The opinion of the court was delivered by: GALSTON
On June 16, 1945, a collision occurred in Newtown Creek between the tug Marmor and the Socony Barge No. 88.
Early that morning, the Marmor tow, with the light oil barge Telco on the tug's starboard side, proceeded outbound through Newtown Creek. The barge was made fast in the usual fashion with head line, towing strap and stern line; the stern of the tug projected somewhat aft of the barge, and about 68 feet of the barge extended ahead of the tug. This tow approached the Greenpoint Avenue bridge across Newtown Creek and passed under it. At about that time the loaded barge Socony No. 88, in tow of the tug Socony No. 19, made fast to the tug's port quarter, and with another Socony tug, No. 20, made fast astern, was bound in the opposite direction through Newtown Creek. Despite the maneuvering of the two tows and the exchange of signals, a collision occurred between the port side forward of amidships of the tug Marmor and the port bow of the Barge No. 88, at an angle of about 30 degrees.
Despite a very considerable contradiction in testimony given by witnesses for the respective parties, I find that this collision resulted from faults in navigation committed by both flotillas. As the Marmor proceeded with her barge through the draw of the bridge, the Socony No. 19 sounded a one whistle signal to indicate that the Marmor should go ahead and effect a port to port passing. The Marmor answered with a one blast signal, thus signifying its willingness to pass port to port. But the Marmor on continuing ahead, about in the middle of the channel and if anything somewhat on her port side of the channel, had the bow of the Telco heading off to the right and her stern swinging to the left, and thus was to that extent prevented from effecting a port to port passage. The mate in charge of the Marmor admitted that instead of going on straight ahead he was at an angle to the shore.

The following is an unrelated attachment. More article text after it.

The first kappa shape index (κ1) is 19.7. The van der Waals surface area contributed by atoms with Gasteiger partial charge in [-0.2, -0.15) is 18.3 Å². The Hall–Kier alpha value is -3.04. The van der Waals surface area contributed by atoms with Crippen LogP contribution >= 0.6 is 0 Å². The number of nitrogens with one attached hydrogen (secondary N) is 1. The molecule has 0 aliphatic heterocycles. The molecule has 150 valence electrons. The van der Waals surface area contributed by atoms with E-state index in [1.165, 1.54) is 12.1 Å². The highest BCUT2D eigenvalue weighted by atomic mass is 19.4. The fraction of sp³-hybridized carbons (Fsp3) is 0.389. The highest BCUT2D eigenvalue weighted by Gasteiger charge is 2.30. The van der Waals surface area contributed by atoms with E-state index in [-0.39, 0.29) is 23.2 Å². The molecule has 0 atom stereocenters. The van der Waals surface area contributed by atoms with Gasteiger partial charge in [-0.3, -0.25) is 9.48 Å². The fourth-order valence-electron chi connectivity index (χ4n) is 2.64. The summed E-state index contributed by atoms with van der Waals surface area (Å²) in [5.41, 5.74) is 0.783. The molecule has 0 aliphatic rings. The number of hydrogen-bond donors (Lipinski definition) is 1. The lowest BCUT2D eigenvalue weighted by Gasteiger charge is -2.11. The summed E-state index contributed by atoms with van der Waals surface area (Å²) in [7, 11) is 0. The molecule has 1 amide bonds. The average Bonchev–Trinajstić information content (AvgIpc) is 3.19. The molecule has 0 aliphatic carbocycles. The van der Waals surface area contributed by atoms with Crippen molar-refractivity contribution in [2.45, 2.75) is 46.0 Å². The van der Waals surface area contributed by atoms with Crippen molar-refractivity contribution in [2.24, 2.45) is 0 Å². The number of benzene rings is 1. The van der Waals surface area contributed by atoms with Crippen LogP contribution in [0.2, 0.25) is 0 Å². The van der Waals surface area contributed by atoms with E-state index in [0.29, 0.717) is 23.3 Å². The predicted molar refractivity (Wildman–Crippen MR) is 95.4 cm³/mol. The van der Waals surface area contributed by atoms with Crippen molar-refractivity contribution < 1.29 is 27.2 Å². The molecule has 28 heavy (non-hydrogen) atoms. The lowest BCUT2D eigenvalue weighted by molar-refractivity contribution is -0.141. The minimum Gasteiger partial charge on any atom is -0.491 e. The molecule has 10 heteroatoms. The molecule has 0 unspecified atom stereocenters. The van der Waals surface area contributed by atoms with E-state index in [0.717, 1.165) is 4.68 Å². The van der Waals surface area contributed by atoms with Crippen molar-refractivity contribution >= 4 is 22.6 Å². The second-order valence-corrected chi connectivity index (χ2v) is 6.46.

A disinterested witness, Captain Gritmon of the tug St. Joseph, testified that after the Marmor passed under the bridge she was bearing on her port side of the Channel; that she sheered to the right and stopped her engine while heading toward but not yet on the Long Island City side of the docks, and so drifted down on her port side until she almost reached the Socony No. 88. According to Gritmon, the Marmor then reversed her engine, the effect of which was to pull her bow to port and against the port bow of the Socony barge.
On the other hand it seems reasonably clear that the Socony tug was not free from fault. The superstructure on the barge No. 88 was an obstacle to unimpeded vision in all directions of the captain of the Socony No. 19. The deckhand stationed at the bow of the No. 88 saw the Marmor and her tow coming through the bridge. His warning to the captain of the tug was not given until the Marmor tow was 50 feet away. So it would seem that Nolan watched the drift of the Marmor while that tow proceeded or drifted at least 300 feet before giving any warning to the master of the Socony No. 19. It is claimed by the Socony witnesses that the Socony barge was lying dead in the water at about 450 to 500 feet from the bridge, the tug No. 19 having stopped her engines.
The impelling fact concerning the Socony navigation is that the vision of the captains of the tugs No. 19 and No. 20 was practically obscured up to the instant of contact. The captain of the tug No. 19 testified on cross-examination that the Telco No. 8 had been entirely out of his vision for 'approximately a couple of minutes' before the mate called out to him to reverse his engines. Furthermore, during that same time the captain of the No. 19 did not see the tug Marmor. The maneuvers of the approaching Marmor two should have been described by the mate or lookout on the No. 88 at some considerable time before the collision. Unfortunately a timely warning was not given. Then too, if as Captain Bush testified the engines of the tug No. 19 were stopped at a distance of 1000 feet from the bridge, and the flotilla thereafter drifted to a point about 400 feet above the bridge, it must be recognized that the Socony No. 19 had to come around a bend in the channel with a heavily laden barge 260 feet in length and drawing 21.5 feet aft and 19.8 feet forward, in a channel in which the depth of water at mean low tide was in places no more than the maximum draft of the barge. In such circumstances there would be a tendency, as the libellant, it seems to me, correctly argues, for the barge to continue on the heading which hse had at the time that the engines of the No. 19 were stopped. This circumstance too must be considered in connection with the blocking out of the vision of the captain of the No. 19, and helps explain how the Marmor tow would be out of view after the Marmor had turned to the right above the bridge.
The libellant may have a decree for half damages.
Concurrently with this opinion, appropriate findings of fact and conclusions of law will be filed.
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